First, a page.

La Soledad

 

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The reality of life in Venezuela today stunningly captured.

 
La Soledad

  

The news reports that keep reaching us from Venezuela not only render this film topical - it is set in Caracas - but confirm the bravery of its writer/director Jorge Thielen Armand in presenting a portrait of life in Venezuela that underlines the hardships of its poorer inhabitants. The circumstances of its making might have led to La Soledad being overpraised, but in point of fact it is a distinguished work by any standards. It introduces us to a family occupying a house, now dilapidated, where the oldest inhabitant is Rosina (Maria del Carmen Agamez Palomino) who had been a maid to the original owners now deceased. The property has passed to one of their descendants (Elizabeth Quintanales) who now plans to sell the old place. That's clearly going to be a severe problem for the elderly and ill Rosina and for her son 'El Negro', his partner Marley and their young daughter Adri who live with her. Indeed, at this time El Negro's brother, Toto, is also staying in the house but not on a permanent basis.

 

The film's title is the name of the house and, although La Soledad is filmed just as it would be if actors were playing out a fiction, most of the central roles are credited as being played by the people themselves (unusual as this is, 2012's An Episode in the Life of an Iron Picker reminds us that it is not unique). In this case what is being depicted in this way is less a story than a situation for, regardless of the impending new threat of being made homeless, the family are already seen struggling to survive. The severity of the struggle reflects on Venezuelan society today and is nowhere more apparent than in the desperate attempts of El Negro to find medication to treat Rosina's high blood pressure. However, the film is not without moments of ironic humour: there's an example of that when El Negro acquires a metal detector and quite seriously goes in quest of a possible treasure rumoured to be hidden somewhere in the property only to find something quite unexpected.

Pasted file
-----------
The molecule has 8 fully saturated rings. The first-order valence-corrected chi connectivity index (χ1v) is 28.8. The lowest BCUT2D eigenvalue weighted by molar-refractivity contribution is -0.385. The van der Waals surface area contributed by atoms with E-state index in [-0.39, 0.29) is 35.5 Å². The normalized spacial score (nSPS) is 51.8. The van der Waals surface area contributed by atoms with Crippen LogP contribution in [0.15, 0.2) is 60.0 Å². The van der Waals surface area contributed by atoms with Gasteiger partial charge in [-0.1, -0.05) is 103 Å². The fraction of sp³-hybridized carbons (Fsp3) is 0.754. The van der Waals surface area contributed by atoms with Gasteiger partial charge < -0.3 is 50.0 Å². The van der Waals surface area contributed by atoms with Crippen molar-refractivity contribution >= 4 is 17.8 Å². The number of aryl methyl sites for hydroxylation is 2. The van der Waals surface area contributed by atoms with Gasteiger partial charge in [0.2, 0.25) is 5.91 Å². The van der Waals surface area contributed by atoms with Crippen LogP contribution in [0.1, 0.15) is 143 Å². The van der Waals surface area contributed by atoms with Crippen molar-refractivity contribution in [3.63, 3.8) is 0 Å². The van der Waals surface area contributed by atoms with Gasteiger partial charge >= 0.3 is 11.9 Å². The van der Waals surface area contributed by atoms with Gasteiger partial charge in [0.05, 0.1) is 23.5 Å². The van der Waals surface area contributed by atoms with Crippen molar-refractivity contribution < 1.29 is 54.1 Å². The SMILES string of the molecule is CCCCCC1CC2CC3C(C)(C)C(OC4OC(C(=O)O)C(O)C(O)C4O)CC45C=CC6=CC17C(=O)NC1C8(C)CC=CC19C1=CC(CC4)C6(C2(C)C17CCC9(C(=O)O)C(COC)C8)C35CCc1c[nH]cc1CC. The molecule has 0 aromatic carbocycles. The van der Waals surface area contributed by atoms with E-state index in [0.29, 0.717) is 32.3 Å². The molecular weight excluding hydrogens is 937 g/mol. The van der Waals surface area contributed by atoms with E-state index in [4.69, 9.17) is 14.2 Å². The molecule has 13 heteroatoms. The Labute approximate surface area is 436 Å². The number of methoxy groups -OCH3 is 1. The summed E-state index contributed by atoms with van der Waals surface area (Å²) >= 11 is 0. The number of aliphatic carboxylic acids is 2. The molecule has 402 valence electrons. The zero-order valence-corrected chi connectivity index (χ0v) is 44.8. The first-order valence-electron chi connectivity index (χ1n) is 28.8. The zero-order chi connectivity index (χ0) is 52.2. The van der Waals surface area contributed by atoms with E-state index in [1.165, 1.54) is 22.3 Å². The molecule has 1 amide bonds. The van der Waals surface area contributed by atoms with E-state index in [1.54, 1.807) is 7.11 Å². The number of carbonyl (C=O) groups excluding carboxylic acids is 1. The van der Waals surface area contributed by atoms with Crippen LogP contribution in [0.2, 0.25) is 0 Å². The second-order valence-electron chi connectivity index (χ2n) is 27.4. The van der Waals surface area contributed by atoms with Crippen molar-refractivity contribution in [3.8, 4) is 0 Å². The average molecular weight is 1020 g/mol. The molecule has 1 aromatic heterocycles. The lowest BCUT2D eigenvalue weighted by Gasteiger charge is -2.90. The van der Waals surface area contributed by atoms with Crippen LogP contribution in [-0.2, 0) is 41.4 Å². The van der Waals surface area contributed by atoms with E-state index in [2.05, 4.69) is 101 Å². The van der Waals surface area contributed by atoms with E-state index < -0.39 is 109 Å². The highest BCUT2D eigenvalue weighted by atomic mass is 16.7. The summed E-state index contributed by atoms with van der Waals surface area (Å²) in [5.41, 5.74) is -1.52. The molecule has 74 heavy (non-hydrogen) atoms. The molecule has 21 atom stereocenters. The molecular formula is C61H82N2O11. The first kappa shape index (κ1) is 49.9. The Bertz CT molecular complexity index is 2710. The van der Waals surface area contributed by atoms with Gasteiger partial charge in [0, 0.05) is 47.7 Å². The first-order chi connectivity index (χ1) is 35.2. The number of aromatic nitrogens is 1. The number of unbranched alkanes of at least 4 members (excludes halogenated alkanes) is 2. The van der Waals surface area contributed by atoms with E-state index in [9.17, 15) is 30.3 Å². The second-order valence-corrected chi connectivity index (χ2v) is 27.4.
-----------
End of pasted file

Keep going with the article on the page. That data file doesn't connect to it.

For those who can adjust to an often slow-paced film, this is a gripping work, but it would exert that grip even more quickly had the opening scene made the identity of the people clearer (an opening evocation of the past with a voice over doesn't link up as readily as it should with Jorge, a member of the owning family who knows El Negro and sometimes works with him; the fact that El Negro refers to his mother as Grandma is not helpful when you are trying to work out the relationships of those on screen). But, once it settles, the film vividly brings its setting to life with great location footage in colour. The welcome absence of any music score adds to the sense of absolute authenticity. That's especially the case when it comes to the decaying old house so potently evoked that it almost becomes a character in its own right. And there's a memorable image of a man in the sea as the film draws to a close: it's an image that is all the more telling because it can be interpreted differently according to the way in which the individual viewer sees it.

 

MANSEL STIMPSON

 

Cast: José Dolores López, Marley Alvillares, Adrializ López, Fabian 'Tito' López, Jorge Thielen Hedderich, Maria del Carmen Agamez Palomino, José Mateo López, Ángel Enrique Pájaro, Yofrangel Fonseca, Elizabeth Quintanales, Rocina López Vargas.

 

Dir Jorge Thielen Armand, Pro Adriana  Herrera, Rodrigo Michelangeli and Jorge Thielen Armand, Screenplay Jorge Thielen Armand and Rodrigo Michelangeli, Ph Rodrigo Michelangeli, Pro Des María Gabriela Vilchez, Ed Felipe Guerrero, Costumes Marisela Marín.

 

La Biennale di Venezia/La Faena Films & Alfarería Cinematográfica/Ardimages UK-ICA Films.
89 mins. Canada/Venezuela/UK/Italy/Republic of Korea. 2016. Rel: 18 August 2017. No Cert.